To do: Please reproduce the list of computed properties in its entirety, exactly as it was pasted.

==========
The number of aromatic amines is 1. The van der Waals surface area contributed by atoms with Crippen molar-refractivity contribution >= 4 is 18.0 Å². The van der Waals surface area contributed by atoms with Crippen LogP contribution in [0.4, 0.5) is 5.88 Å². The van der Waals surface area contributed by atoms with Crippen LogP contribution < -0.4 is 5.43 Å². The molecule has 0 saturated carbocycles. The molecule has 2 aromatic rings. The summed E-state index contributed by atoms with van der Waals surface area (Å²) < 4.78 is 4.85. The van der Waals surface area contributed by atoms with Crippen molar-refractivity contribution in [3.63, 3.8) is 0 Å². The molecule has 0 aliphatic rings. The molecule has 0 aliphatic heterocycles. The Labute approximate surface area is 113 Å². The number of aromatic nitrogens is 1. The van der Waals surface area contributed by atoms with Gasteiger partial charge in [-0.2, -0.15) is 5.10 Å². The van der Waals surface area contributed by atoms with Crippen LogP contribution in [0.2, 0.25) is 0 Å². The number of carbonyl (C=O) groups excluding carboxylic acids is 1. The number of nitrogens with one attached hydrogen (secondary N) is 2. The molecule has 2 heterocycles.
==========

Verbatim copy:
The number of aromatic amines is 1. The van der Waals surface area contributed by atoms with Crippen molar-refractivity contribution >= 4 is 18.0 Å². The van der Waals surface area contributed by atoms with Crippen LogP contribution in [0.4, 0.5) is 5.88 Å². The van der Waals surface area contributed by atoms with Crippen LogP contribution < -0.4 is 5.43 Å². The molecule has 0 saturated carbocycles. The molecule has 2 aromatic rings. The summed E-state index contributed by atoms with van der Waals surface area (Å²) < 4.78 is 4.85. The van der Waals surface area contributed by atoms with Crippen molar-refractivity contribution in [3.63, 3.8) is 0 Å². The molecule has 0 aliphatic rings. The molecule has 0 aliphatic heterocycles. The Labute approximate surface area is 113 Å². The number of aromatic nitrogens is 1. The van der Waals surface area contributed by atoms with Gasteiger partial charge in [-0.2, -0.15) is 5.10 Å². The van der Waals surface area contributed by atoms with Crippen LogP contribution in [0.2, 0.25) is 0 Å². The number of carbonyl (C=O) groups excluding carboxylic acids is 1. The number of nitrogens with one attached hydrogen (secondary N) is 2. The molecule has 2 heterocycles.